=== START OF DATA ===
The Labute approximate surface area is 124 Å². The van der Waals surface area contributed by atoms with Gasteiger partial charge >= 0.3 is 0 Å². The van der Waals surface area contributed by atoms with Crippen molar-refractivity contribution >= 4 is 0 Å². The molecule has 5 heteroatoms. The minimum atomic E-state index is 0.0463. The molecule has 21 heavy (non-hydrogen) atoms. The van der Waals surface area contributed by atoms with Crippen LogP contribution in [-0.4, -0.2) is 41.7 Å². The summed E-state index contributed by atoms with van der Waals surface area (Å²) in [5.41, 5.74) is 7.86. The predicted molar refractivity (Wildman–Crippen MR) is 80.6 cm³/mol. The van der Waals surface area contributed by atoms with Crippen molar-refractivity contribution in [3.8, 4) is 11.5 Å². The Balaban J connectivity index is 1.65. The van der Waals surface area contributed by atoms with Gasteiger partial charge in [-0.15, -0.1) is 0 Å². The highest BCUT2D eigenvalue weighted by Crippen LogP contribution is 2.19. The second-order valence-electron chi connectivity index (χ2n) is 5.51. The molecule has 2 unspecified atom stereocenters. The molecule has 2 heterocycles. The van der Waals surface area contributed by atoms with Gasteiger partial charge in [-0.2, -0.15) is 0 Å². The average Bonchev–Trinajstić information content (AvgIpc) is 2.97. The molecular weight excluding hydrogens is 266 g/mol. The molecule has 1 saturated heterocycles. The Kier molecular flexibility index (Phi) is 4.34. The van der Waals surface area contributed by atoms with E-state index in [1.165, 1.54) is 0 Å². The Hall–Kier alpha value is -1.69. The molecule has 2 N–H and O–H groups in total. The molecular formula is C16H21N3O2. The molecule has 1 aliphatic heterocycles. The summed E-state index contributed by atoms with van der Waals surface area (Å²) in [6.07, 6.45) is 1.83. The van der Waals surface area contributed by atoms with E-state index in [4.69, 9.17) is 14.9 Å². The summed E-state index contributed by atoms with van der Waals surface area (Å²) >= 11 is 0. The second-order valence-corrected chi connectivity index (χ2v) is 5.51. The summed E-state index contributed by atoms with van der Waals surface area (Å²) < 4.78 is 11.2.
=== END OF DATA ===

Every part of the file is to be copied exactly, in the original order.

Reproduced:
The Labute approximate surface area is 124 Å². The van der Waals surface area contributed by atoms with Gasteiger partial charge >= 0.3 is 0 Å². The van der Waals surface area contributed by atoms with Crippen molar-refractivity contribution >= 4 is 0 Å². The molecule has 5 heteroatoms. The minimum atomic E-state index is 0.0463. The molecule has 21 heavy (non-hydrogen) atoms. The van der Waals surface area contributed by atoms with Crippen LogP contribution in [-0.4, -0.2) is 41.7 Å². The summed E-state index contributed by atoms with van der Waals surface area (Å²) in [5.41, 5.74) is 7.86. The predicted molar refractivity (Wildman–Crippen MR) is 80.6 cm³/mol. The van der Waals surface area contributed by atoms with Crippen molar-refractivity contribution in [3.8, 4) is 11.5 Å². The Balaban J connectivity index is 1.65. The van der Waals surface area contributed by atoms with Gasteiger partial charge in [-0.15, -0.1) is 0 Å². The highest BCUT2D eigenvalue weighted by Crippen LogP contribution is 2.19. The second-order valence-electron chi connectivity index (χ2n) is 5.51. The molecule has 2 unspecified atom stereocenters. The molecule has 2 heterocycles. The van der Waals surface area contributed by atoms with Gasteiger partial charge in [-0.2, -0.15) is 0 Å². The average Bonchev–Trinajstić information content (AvgIpc) is 2.97. The molecular weight excluding hydrogens is 266 g/mol. The molecule has 1 saturated heterocycles. The Kier molecular flexibility index (Phi) is 4.34. The van der Waals surface area contributed by atoms with E-state index in [1.165, 1.54) is 0 Å². The Hall–Kier alpha value is -1.69. The molecule has 2 N–H and O–H groups in total. The molecular formula is C16H21N3O2. The molecule has 1 aliphatic heterocycles. The summed E-state index contributed by atoms with van der Waals surface area (Å²) in [6.07, 6.45) is 1.83. The van der Waals surface area contributed by atoms with E-state index in [4.69, 9.17) is 14.9 Å². The summed E-state index contributed by atoms with van der Waals surface area (Å²) >= 11 is 0. The second-order valence-corrected chi connectivity index (χ2v) is 5.51. The summed E-state index contributed by atoms with van der Waals surface area (Å²) < 4.78 is 11.2.